Last Friday, after hearing about the shootings in New Zealand, I knew I had to go visit the nearby mosque in Northridge, California, to extend condolences on behalf of the Adventist Church and myself.
As I drove into the parking lot, an elder greeted me. I introduced myself as an Adventist wishing to offer my deepest sympathies after this terrible tragedy. Surprised and touched, he said he would have the imam (pastor) meet me as soon as he arrived. I sat in the mosque and prayed for my Muslim brothers and sisters here and in New Zealand. In a short time, a rather young man, maybe late twenties, walked up and introduced himself as the imam. I expressed sincere condolences and he was quite moved. “Brother,” he said, “would you be interested in sharing a message with us? Do you have a word for our congregation?” I gladly accepted.
Cutting short his sermon (and suffering from a sore throat anyway), the imam introduced me to the two hundred men that packed the mosque. With a silent prayer that God would use me I said, “Blessings to you from the Almighty. My name is Gerald Babanezhad and I am here to extend our heartfelt condolences in this time of grief on behalf of the Seventh-day Adventist people.”
Most Muslims do not know about Adventists, so I opened their sacred scriptures and recited in Arabic.
“So if you are in doubt, about that which We have revealed to you, then ask those who have been reading the Scripture before you. The truth has certainly come to you from your Lord, so never be among the doubters.” (Yunus 10:94)
You see, there is a people who are reading the previous revelations and can clarify doubts.
“They are not (all) the same; among the People of the Scripture [Jews and Christians] is a community standing (in obedience), reciting the verses of Allah during periods of the night and prostrating. They believe in Allah and the Last Day, and they enjoin what is right and forbid what is wrong and hasten to good deeds. And those are among the righteous. And whatever good they do--never will it be removed from them. And Allah is Knowing of the righteous.” (Al Imran 3:113-115)
The congregation seemed to connect with those verses for this is a Quranic admonition. I am certain that it was a strange thing to see an Adventist calling them to seek for the true People of the Book in their own scriptures. I added, “Such people are in your midst. I represent a community that adheres to the tenets of God’s revelation, to His law which has not changed, and don’t defile themselves by prostrating before idols or eating haram food. They seek to obey God and be prepared for the Judgment Day.”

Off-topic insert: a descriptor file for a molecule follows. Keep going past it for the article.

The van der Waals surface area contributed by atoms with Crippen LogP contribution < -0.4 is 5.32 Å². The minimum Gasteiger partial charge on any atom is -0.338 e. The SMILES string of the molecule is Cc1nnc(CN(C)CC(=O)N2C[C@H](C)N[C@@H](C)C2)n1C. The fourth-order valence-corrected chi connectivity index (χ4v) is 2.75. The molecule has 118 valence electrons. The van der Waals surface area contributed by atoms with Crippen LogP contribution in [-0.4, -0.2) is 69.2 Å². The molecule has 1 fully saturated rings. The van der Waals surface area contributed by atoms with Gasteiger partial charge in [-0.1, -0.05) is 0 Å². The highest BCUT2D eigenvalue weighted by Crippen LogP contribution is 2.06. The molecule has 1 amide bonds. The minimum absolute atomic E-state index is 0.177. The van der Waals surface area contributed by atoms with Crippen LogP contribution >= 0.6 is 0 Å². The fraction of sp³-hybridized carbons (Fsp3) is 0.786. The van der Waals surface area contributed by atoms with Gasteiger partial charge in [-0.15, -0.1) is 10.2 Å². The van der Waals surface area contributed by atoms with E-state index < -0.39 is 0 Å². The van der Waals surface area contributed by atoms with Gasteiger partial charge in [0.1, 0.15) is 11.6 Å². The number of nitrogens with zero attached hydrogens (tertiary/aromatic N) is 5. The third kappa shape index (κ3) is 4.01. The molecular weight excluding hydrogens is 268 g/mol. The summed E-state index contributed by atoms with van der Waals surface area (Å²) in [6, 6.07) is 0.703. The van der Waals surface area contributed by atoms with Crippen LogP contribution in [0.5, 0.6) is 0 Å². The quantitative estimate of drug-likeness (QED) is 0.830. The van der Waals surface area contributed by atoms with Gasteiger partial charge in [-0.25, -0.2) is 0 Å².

I shared further with them that we are followers of Isa Al Masih (Jesus the Messiah), using Islamic words and phrases they could identify with. I concluded with Jesus' words: “By this they shall know if you are my disciples, if you love one another.” They really resonated with that. There was a loud response.
As I was returning to my seat, the director of the mosque came to me saying, “I need your phone number. I need to contact you.” Afterwards so many Muslims came to inquire more and to thank me. They needed to know that they were not alone. I was overwhelmed by the response.
A Muslim man said, “Brother, thank you for preaching for us from the Qur’an. Now we understand who are the People of the Book.” Another Muslim asked, “Can you explain the meaning of Seventh-day Adventists? I don’t know who you people are?”
“Our name is a combination of two words,” I said. “Seventh-day--which is a reminder that God created the world in six days and on the seventh He mounted onto His throne [this is Quranic language]. The Bible calls it resting and we commemorate that day according to the Law that God gave to nabi Musa [Moses]. This law was of such importance that God wrote it with His own finger. The second word--Adventists--comes from a term meaning return. We believe that Isa Al Masih will return and soon. We are getting ready for it and we are sharing this news with everyone and anyone we possibly can.” The man hugged me in thanks.
Right after the service, a young man introduced himself to me as part of the Islamic Student Club at California State University Northridge. They've tried collaborating with the Christian clubs on campus, but were having a challenging time. “Could you help us?” I gave him my phone number to talk further.
The final request came from the mosque director seeking mediation over a parking situation. The mosque sits next to a large non-denominational church with a sizeable parking lot. Previously the mosque rented space on Fridays, but with new administration next door the arrangement was terminated and a tall fence erected. “Brother, would you please put in a word for us, because our people are having a hard time finding parking space?”
I did not expect that my visit to the mosque would land me in the office of a pastor sitting near an Israeli flag! I sensed clearly the reservation with which my Muslim brother had spoken. In talking about the parking situation, I explained to the pastor how kindness could open opportunities for them to witness to Muslims about the Good News, using the Qur'an as a bridge. He was curious. I repeated the same verses I had used at the mosque.
I can see clearly now that the Muslim community was receptive to what I had to share, and I have already connected the local Adventist pastor with them for follow-up. You may not know the Qur'an or Arabic, but your presence can minister healing, if you are willing to go and extend a hand of friendship.
Pastor Gerald Babanezhad is a speaker for A Sure Harvest Ministries and is on the advisory board of NAD Adventist Muslim Relations.